Development of a Nutrition Toolkit for New Zealand Patients with Neuroendocrine Tumours
Background: Neuroendocrine Tumours (NETs) is an umbrella term used to describe a complex group of heterogeneous tumours. These tumours can take on the ability to secrete hormones, peptides and amines which can cause an identifiable collection of symptoms, known as a syndrome. Symptoms and syndromes experienced by patients have a negative impact on patients’ quality of life (QoL) and nutritional status. To date there are no official published guidelines on the effective nutritional management of NETs, nor any research undertaken to investigate effective dietary management that would substantiate the development of guidelines. Current evidence is based on the 2005 unpublished work of the late American dietitian, Monica Warner. In addition, there is a lack of credible, evidence based symptom management information for New Zealand patients to access, with no NET specific nutrition resources published in NZ. Patients have previously highlighted, via the Unicorn Foundation (NET patient support group) and a survey, that there is a lack of easily accessible credible nutritional information, especially early in diagnosis, when this information is highly important. Objective: The primary aim of Phase two of this study is to develop a nutritional toolkit for New Zealand patients with neuroendocrine tumours (NETs). The second aim is to find out from patients and registered dietitians how useful, readable, and appropriate the information in the toolkit is. Methods: Nutritional priorities and concerns of NZ NET patients were identified in Phase 1 of this study. These results were used to inform and guide the development and content of the NETs nutrition toolkit. Eight, single sided nutrition tip sheets were designed addressing these priorities and concerns. Two dietitians with expertise in developing dietetic nutritional resources for patients reviewed the tip sheets. Patients with NETs were recruited through the Unicorn Foundation NZ via email to evaluate the tip sheets. To gain feedback on content, layout and usefulness, the toolkit and a short survey was emailed to participants after gaining consent. Dietitians with expertise in dietetic management of patients with NETs were also approached to give professional feedback on the toolkit. Amendments were made to the toolkit tip sheets based on feedback received. Results: Descriptive analysis of toolkit evaluation responses yielded three overarching themes: knowledge and understanding; information; usefulness and relevance. Each overarching theme had several subthemes. Subthemes were subsequently used to amend the draft toolkit to meet the expectations of the target patient group. Overall, patients indicated that the resource was very informative and would be beneficial especially for patients, especially when first diagnosed. Conclusion: Nutrition plays a pivotal role in the management of symptoms and side effects of NETs and their treatments. This toolkit meets the expressed needs of the target patient group, providing an easily accessible nutrition resource, that was not previously available in NZ. Improved control over symptoms through nutritional management strategies via easily accessible tip sheets may lead to an increase in patient quality of life and nutritional status.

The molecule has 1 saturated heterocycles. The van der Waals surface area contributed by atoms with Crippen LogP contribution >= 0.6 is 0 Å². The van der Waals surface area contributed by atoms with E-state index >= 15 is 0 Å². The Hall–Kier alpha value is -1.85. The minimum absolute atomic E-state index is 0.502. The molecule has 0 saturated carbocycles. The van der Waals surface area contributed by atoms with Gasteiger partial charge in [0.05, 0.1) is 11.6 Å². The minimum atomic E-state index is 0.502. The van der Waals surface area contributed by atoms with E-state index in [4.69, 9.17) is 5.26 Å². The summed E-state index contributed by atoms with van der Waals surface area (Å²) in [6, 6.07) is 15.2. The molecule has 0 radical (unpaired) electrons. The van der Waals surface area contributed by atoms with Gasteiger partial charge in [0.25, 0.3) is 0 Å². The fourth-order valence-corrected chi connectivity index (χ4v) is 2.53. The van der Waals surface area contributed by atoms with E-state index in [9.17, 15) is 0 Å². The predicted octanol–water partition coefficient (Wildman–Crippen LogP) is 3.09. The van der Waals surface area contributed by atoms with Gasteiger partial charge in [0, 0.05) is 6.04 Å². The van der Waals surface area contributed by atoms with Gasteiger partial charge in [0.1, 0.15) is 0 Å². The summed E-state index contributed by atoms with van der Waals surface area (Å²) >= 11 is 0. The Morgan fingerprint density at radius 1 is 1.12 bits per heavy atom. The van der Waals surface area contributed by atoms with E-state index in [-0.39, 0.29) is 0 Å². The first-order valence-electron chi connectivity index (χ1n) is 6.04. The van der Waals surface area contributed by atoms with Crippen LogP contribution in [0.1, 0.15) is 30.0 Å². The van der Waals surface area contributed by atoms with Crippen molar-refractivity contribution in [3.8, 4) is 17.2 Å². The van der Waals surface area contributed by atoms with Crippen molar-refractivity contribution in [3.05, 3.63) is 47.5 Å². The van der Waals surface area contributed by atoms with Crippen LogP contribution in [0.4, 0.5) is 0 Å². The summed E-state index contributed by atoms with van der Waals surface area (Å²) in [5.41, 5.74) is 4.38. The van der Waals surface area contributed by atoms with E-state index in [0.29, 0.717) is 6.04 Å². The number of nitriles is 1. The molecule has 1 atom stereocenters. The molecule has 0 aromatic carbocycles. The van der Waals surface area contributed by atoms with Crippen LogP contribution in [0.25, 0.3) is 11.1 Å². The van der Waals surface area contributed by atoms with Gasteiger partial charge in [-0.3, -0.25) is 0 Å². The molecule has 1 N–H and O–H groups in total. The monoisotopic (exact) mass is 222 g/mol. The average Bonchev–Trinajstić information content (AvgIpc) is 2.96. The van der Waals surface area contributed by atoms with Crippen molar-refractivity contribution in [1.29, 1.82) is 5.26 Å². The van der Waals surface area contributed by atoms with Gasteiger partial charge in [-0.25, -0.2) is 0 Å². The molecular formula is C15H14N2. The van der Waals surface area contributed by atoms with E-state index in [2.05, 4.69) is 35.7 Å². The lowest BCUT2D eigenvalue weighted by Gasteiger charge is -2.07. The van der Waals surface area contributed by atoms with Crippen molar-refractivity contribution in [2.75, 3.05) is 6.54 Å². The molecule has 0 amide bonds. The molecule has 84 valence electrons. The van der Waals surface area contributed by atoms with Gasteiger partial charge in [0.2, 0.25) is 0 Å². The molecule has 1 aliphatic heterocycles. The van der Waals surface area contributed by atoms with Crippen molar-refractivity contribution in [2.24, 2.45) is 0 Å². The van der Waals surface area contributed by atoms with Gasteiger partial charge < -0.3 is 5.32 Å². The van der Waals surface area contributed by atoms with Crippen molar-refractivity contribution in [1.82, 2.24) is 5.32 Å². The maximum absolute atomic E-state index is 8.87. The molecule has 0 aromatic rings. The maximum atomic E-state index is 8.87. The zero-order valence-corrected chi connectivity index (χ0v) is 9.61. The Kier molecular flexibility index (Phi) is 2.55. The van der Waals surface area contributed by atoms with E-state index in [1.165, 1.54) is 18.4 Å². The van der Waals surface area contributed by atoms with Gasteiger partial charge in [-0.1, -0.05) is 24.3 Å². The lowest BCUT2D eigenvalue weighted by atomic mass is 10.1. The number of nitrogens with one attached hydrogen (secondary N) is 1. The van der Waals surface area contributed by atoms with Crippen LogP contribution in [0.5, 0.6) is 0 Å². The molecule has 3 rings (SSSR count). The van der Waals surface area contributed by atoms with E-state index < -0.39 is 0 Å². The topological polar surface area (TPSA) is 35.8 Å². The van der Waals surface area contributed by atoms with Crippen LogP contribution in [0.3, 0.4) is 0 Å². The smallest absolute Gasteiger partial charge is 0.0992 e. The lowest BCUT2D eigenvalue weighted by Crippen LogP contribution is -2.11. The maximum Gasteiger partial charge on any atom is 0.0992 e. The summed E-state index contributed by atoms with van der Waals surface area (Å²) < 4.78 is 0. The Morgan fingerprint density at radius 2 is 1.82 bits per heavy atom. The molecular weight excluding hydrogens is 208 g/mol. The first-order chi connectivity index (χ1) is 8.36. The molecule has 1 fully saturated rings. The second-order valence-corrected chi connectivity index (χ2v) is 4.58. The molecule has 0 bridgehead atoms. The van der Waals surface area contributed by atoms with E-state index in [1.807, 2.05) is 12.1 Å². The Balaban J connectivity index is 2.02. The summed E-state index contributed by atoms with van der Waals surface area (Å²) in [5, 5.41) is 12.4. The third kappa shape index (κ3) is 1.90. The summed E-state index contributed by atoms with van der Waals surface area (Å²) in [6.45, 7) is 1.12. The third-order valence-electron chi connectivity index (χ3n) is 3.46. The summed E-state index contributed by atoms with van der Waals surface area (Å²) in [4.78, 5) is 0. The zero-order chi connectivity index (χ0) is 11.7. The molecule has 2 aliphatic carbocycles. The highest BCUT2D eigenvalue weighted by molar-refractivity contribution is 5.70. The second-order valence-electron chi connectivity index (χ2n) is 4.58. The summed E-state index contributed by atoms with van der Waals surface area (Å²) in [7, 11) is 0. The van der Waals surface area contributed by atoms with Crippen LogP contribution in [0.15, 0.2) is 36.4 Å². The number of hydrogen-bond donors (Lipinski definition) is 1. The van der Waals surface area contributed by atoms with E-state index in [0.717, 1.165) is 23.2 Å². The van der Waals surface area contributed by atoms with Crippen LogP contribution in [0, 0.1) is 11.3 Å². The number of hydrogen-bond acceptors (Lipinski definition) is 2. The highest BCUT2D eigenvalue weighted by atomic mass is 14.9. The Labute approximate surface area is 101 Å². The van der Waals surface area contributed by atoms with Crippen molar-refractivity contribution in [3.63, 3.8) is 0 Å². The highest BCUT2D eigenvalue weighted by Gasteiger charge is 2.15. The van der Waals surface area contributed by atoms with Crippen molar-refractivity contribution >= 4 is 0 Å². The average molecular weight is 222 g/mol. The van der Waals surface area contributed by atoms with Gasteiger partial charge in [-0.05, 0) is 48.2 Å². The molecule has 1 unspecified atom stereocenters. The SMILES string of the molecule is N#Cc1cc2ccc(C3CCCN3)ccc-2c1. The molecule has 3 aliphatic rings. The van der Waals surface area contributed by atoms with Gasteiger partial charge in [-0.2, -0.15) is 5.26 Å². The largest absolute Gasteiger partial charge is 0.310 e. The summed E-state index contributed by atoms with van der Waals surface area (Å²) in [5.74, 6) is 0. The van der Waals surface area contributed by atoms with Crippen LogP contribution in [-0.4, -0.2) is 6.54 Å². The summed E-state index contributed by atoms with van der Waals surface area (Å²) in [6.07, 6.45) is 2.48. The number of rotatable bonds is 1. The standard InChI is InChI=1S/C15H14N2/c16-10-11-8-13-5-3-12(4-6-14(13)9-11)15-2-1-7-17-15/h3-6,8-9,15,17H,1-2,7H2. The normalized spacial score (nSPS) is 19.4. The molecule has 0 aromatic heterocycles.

Advisor: Perry, Tracy; Pattison, Sharon
Degree Name: Master of Dietetics
Degree Discipline: Department of Human Nutrition
Publisher: University of Otago
Keywords: Nutrition; Neuroendocrine; Tumours; NETs; Toolkit; NewZealand
Research Type: Thesis